Simple Plans Make for Boring Stories

A while back, somebody on my LinkedIn feed posted this meme, which has been making the rounds on the internet for years now, in blog posts, and on social media. It illustrates the difference between “your plan” and Reality.

Most people who see this for the first time either chuckle or groan. Maybe both. The professionals out there who are in charge of project management mostly groan. Because it speaks a truth about how Reality tends to get in the way of things like planning and deadlines and budget caps.

Scottish poet Robbie Burns painted a similar picture to this one, but with words, more than 200 years ago. In one of his poems, a farmer talks to a mouse that he’s just unintentionally frightened out of its cozy home by running through it with a plow.

Here’s a de-Scottished version of two stanzas from that poem:

Now you are turned out, for all your trouble,
Without house or holding,
To endure the winter’s sleety dribble,
And hoar-frost cold.

But Mouse, you are not alone,
In proving foresight may be vain:
The best-laid schemes of mice and men
Go often askew,
And leave us nothing but grief and pain,
For promised joy!

You’ve probably heard some version of those two bolded lines quoted at some point. They were even the inspiration for the title of one of John Steinbeck’s most famous novels, Of Mice and Men.

For businesses and people, making plans is always a risky proposition. Because of course, we can’t predict the future. And as we’ve all learned this year, the kinds of things we can’t possibly know in advance are potentially more far-reaching than simply bad weather or market fluctuations, or consumer buying trends. Faced with this, it’s easy to look at Reality as the enemy. To view it as the party crasher who shows up and pours a giant bucket of water on everything, sending people home soggy and dissatisfied.

Why can’t Reality ever just let us have fun? Why can’t things be easy? Why can’t we pedal our bicycle casually to the finish line, then enjoy the rewards of our efforts without all the drama and complications?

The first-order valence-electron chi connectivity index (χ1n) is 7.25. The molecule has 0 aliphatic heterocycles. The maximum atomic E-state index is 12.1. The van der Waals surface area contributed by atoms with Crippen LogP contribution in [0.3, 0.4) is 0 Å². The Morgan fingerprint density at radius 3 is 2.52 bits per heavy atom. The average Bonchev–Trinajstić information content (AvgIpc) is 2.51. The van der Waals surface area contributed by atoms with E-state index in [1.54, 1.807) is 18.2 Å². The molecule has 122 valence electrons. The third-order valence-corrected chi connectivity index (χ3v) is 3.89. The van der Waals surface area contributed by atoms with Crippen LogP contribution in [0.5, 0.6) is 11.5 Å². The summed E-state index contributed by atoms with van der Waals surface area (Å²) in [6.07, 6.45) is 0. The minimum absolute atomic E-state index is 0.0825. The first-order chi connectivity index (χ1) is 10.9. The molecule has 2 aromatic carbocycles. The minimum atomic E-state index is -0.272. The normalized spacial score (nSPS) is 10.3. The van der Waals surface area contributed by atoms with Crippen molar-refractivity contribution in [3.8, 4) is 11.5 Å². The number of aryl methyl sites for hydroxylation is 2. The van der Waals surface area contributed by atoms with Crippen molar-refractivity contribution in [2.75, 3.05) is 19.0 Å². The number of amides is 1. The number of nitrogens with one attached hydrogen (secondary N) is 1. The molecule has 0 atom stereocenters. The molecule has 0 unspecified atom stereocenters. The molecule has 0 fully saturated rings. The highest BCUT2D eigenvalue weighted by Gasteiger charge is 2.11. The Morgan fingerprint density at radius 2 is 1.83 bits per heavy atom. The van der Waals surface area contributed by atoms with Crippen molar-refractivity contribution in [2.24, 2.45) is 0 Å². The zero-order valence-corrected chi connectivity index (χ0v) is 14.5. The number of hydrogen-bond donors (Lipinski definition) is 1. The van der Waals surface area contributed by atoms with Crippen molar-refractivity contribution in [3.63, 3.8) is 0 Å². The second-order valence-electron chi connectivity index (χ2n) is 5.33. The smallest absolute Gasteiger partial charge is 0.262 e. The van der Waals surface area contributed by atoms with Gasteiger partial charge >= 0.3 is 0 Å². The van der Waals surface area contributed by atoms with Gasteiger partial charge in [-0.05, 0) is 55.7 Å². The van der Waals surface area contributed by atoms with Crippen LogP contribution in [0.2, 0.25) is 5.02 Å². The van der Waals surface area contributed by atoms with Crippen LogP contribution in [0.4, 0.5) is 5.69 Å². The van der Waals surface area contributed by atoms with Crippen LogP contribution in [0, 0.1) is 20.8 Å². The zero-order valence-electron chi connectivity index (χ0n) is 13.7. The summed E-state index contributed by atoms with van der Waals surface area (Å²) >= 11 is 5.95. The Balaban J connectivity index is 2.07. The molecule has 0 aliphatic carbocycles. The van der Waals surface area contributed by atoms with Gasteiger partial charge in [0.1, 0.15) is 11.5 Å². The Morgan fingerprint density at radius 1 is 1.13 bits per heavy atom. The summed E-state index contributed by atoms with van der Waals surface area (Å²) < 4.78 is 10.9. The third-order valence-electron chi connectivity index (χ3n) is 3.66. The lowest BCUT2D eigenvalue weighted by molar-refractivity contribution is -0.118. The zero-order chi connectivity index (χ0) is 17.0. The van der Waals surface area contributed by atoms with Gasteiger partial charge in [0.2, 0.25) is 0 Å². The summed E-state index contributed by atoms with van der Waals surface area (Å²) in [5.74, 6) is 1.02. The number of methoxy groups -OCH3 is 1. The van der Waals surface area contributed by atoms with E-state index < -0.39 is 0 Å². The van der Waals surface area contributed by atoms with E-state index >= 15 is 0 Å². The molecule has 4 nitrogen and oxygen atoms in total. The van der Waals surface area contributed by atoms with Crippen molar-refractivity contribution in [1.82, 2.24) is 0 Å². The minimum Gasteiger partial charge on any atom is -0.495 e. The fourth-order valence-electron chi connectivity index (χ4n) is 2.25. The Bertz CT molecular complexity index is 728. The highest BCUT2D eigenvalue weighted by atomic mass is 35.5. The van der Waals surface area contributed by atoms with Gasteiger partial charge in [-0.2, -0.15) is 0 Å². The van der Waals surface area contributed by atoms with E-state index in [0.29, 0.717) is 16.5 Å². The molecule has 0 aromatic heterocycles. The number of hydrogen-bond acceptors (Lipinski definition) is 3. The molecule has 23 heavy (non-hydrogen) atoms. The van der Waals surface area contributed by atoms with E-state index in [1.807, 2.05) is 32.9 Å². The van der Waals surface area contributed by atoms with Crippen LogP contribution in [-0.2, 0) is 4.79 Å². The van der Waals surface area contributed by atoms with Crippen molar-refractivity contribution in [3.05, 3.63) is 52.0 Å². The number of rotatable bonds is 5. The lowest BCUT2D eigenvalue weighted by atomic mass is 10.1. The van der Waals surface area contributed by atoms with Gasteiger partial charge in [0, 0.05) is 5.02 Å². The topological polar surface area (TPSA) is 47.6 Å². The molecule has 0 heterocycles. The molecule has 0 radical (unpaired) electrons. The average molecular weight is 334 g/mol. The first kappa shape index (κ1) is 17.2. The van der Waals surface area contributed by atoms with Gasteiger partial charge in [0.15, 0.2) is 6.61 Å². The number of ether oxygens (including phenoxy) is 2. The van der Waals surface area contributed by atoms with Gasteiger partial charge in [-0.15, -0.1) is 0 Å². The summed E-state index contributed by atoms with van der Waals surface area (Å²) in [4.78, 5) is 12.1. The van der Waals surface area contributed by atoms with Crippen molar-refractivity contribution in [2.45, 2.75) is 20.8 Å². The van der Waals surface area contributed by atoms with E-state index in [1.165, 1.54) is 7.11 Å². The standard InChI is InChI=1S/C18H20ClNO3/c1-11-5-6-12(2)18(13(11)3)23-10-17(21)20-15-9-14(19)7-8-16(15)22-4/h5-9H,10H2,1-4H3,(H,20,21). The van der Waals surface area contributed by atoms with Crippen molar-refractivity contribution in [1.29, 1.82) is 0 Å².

Sometimes, of course, it does happen that way. Sometimes, not often, everything goes exactly according to plan. Especially if we’re the kind of person who makes a point of planning for every contingency … and making contingencies for those contingencies. Barring extreme circumstances, it is possible to achieve exactly what we set out to achieve in exactly the way we set out to achieve it.

But who wants to hear that story?

One of the oldest and most well-known tales in the Western world is Homer’s Odyssey. It’s an epic poem that chronicles the adventures of a soldier/king from Greece who encounters any number of monstrous and magical obstacles while trying to return home to his wife and son after fighting in the Trojan War.

Map courtesy of Shmoop University

Let’s face it, though. If the story of Odysseus was that “he left Troy and sailed directly home,” nobody would have cared about it, much less translated it dozens of times over the past two millennia. That’s because it’s the unexpected and inconvenient bits that make things interesting.

It’s human nature to become more engaged when faced with a story about somebody (or some business) overcoming slim odds, surmounting formidable obstacles, or rising to face a daunting challenge.

But why?

Well, most likely it’s because when we see or hear about or read the details of somebody else (real or fictional) going head to head with Reality and winning, we project their success onto ourselves. We identify with the protagonist and see ourselves in them. Which then gives us permission to succeed too, and makes us feel a little better about the fact that our own plans may have “gone askew.”